- Agronomic: Dry Peas, Lentils, Chickpeas, Guar
- Crop Production: cover crops, cropping systems, fallow
- Production Systems: dryland farming
- Soil Management: Soil Moisture
Problem: Dryland agriculture in the Northcentral Great Plains is limited by low precipitation, cool
temperatures, and poor soil fertility. Because of this, there are few cash crops that consistently perform
well in the region and most dryland producers rely on winter wheat for their major cash crop. When
market prices for winter wheat fluctuate producers have very few alternative crop options to rotate into. In
addition to single market dependence, the most widely used cropping rotation of winter wheat-fallow
reduces landscape diversity and degrades soil health, making it unsustainable.
Research Question: Are pulses a sustainable crop option for dryland producers in the Northcentral Great
Plains? Incorporating pulse crops into the current wheat-fallow rotation will offer new cash crop options
for farmers in the region while also providing much needed soil health benefits from having a legume in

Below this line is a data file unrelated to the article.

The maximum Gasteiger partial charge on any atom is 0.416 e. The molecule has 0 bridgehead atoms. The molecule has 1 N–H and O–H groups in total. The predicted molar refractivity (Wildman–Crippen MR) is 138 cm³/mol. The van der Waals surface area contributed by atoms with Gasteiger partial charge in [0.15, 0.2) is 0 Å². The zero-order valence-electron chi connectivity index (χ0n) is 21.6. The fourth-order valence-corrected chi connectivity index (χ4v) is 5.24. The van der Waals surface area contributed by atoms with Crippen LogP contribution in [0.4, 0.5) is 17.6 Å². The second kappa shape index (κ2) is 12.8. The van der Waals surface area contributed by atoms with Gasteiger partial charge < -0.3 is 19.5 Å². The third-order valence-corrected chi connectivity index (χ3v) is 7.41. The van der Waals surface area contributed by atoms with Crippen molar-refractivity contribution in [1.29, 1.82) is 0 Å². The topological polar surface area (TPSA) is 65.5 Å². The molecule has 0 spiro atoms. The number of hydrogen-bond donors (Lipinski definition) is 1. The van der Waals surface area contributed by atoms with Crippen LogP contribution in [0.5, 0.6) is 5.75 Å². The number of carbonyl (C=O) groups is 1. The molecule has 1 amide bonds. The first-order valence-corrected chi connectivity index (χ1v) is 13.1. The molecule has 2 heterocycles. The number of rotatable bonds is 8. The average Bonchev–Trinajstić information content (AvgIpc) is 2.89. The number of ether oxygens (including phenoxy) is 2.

the rotation. Crops of chickpea, lentil, guar, and dry peas will be evaluated for their agronomic production
potential and the sustainable value of these crops will be assessed by measuring soil fertility parameters as
well as soil moisture. The results of this work have the potential to not only diversify crop production but
also improve the health of the overall system.
Expected outcomes: As the result of this project we expect to be able to provide producers information
1. Maximum yield expectation for each pulse crop and the potential profitability of each.
2. Soil nitrogen contribution of each pulse crop into current rotations.
3. Pulse crop water use and soil water recharge rate compared to fallow and how to maximize water
use efficiency for the cropping system.
4. Strategies to manage termination of pulse crops to maximize soil moisture and nitrogen
availability under variable environmental conditions.
1. Identify maximum yield expectation for lentil, chickpea, grain pea, and guar.
2. Measure soil nitrogen contribution of each pulse crop.
3. Measure crop water use and soil water recharge of each pulse crop compared to fallow.
4. Determine how timing of termination of pulse crops affects soil moisture and soil